Wednesday, September 26, 2012

This might be a scoop for this blog. Just received this comment from a guy in Guam whose pro se case has been granted a hearing at the supreme court:

It is I. 
I am fielding many offers of representation. 
All along I have been confident about the legal issue because the Supreme Court has said that the right to  bodily integrity is a fundamental liberty specially protected by the Constitution And the plain language of the Gonzalez Act section 1089(e) supports that.
[fixed my editing mistake here -ed.]
Assuming success at the Supreme Court, I will still need to prevail at a bench trial.  So far, I am worried that discovery has been inadequate.  I made a FOIA request to the Navy.  That was denied in its entirety.  When the case resumes, I pray that a Federal Judge will order that most, if not all, of my FOIA requests be honored.

From: Robbin Stewart <gtbear@gmail.com>
To: [redacted]
Sent: Thursday, September 27, 2012 1:17 AM
Subject: are you the guy who the supreme court just granted cert to?

or is that some other steven alan levin?

if so, congrats, and any comment?

Court grants appeals from 2 people without lawyers

 Levin v. United States, 11-1351: Whether the Gonzalez Act, which immunizes military medical personnel from claims arising out of the performance of their health care functions by designating the Federal Tort Claims Act as the exclusive remedy for such claims, authorizes a battery claim against the United States.

I had never heard of the Gonzalez act, and neither has wikipedia, but Justice Stevens' dissent in Smith v Unites States (1991) explains that it is intended to provide for suits against the united states when army doctors commit malpractice. (Part of the idea is that an army doctor might have shallow pockets.) So I'm guessing we are dealing with a statutory interpretation question as to whether the act also covers battery. I will try to find the 9th circuit opinion. Lately the 9th circuit has not been overruled as often as the 6th, but when the court grants cert in a pro se case decided by the 9th, I would not bet against the plaintiff.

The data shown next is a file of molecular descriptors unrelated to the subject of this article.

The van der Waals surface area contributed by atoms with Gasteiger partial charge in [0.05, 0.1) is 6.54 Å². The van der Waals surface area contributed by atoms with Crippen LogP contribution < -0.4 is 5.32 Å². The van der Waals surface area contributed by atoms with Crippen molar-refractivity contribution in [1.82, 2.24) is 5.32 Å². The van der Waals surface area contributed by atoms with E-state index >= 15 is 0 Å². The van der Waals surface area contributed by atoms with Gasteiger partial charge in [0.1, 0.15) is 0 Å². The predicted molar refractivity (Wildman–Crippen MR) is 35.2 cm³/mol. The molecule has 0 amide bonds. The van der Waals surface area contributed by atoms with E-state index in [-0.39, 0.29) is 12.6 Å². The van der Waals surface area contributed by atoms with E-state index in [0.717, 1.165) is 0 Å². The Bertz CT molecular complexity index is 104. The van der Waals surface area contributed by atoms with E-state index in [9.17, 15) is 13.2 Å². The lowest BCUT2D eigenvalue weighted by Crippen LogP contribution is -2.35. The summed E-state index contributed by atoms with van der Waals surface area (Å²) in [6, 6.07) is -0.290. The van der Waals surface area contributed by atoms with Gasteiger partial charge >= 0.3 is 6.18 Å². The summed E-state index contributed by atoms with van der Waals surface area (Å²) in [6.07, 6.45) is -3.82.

There is a split between the circuits; the 10th has ruled that Levin is right about what the statute means. The equities of the case lie in his favor; it is unconscionable that navy doctors would have license to go around beating people up with no civil liability. The 9th makes some decent points about statutory interpretation required by precedent. I think the case is rightfully before the high court. It's not plain error by the court below; it's one of those tangles that only the supreme court has the authority to fix. So it'll be interesting to see how it shakes out.

Steven Levin
10:35 PM (45 minutes ago)

to me, bill
If you email me with more questions I'd be happy to reply.  Here are more personal reactions after a little more reflection and relaxation:
The cert grant announcement was made near the end of the Days of Awe on or about Yom Kippur.  I felt as though I were on the mountain with Moses, G-d had to check his hat in the cloak room, so all I got to see were 9 people, six or seven of whom aren't even Jewish.  Some derivatives and reasonable versions will have to do.

(0) comments <$BlogCommentDeleteIcon$>
Post a Comment

This page is powered by Blogger. Isn't yours?